honey in a bowl
Brittany Hambleton
Brittany Hambleton
March 24, 2024 ·  6 min read

Honey 101: Nutrition Facts, Health Benefits, Types, and More

Honey is a beloved food around the world. Whether you stir it into a hot mug of tea, add it to some baked goods, or incorporate it into a marinade or salad dressing, honey can add a touch of sweetness to whatever you’re making.

Honey, however, is more than just a simple sweetener. In recent years, the sticky golden liquid has been receiving a significant amount of attention for its therapeutic benefits. With uses both internally and externally, honey can be used in a variety of ways in your home.

How is Honey Made?

No, it’s not ‘bee vomit’, and it’s not ‘bee poop’ either. Honey starts as flower nectar. Honeybees collect this nectar and bring it to worker bees at the hive, who then break the honey down into simple sugars.

Younger bees construct the hive in a honeycomb structure out of wax, which gives them a place to store the nectar. They then fan the nectar with their wings to evaporate excess water, concentrating it into thicker, stickier honey. This protects it from spoilage.

On average, one beehive will produce 65 pounds of surplus honey each year. To extract the honey, beekeepers collect the honeycomb frames and scrape off the wax cap built by the bees to seal off the honey in each cell. They then place the frames a centrifuge that spins them, forcing the honey out of the comb.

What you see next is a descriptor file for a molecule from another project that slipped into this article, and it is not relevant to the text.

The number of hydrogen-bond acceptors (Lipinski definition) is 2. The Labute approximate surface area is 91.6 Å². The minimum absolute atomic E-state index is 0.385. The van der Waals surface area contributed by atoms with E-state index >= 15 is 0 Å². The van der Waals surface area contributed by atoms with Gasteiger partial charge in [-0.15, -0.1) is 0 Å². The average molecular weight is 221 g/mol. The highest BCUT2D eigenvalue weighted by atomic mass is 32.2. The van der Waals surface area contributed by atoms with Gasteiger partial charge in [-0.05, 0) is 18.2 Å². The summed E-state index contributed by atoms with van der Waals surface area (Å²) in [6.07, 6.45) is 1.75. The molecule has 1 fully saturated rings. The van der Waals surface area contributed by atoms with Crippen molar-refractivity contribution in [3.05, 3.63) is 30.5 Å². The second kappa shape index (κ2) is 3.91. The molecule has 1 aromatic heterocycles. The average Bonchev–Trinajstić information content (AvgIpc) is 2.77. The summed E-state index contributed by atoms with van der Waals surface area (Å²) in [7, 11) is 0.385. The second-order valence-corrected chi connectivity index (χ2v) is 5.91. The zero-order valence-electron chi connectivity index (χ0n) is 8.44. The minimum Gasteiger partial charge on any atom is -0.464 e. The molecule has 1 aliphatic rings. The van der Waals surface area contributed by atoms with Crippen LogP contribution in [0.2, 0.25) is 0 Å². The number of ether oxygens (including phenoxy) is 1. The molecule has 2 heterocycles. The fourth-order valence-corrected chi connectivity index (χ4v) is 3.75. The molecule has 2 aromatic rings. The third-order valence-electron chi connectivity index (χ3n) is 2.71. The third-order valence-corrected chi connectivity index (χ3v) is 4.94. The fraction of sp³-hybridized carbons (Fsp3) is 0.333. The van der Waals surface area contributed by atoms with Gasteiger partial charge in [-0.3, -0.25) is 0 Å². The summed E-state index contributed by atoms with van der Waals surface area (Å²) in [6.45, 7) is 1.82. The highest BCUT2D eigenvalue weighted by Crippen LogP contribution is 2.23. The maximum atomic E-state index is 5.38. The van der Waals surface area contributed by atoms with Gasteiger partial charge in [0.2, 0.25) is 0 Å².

Next, the honey is strained to remove any excess wax. Large producers will then dilute, heat, and filter the honey to remove pollen and other naturally occurring substances. Most small-scale producers will leave it in its raw form [1,2].

The appearance and taste of honey will differ depending on the type of flower it was made from and the weather conditions in the area. Some will be lighter in color and milder in flavor, while others will be more amber-colored and have an intense flavor [3].

Is Honey Healthy?

Honey is mostly a combination of glucose and fructose, which is similar to that of white sugar, only in different proportions. Compared to white sugar, honey is sweeter and is higher in total calories, carbohydrates, and total sugars [4].

The difference, however, is that honey also contains small amounts of a wide variety of vitamins and minerals. It also contains some proteins and antioxidants [5].

For this reason, honey is generally considered to be healthier than white sugar, however it should still be consumed within moderation. This is particularly true if you have diabetes, or have to watch your sugar intake.

The Medicinal Uses of Honey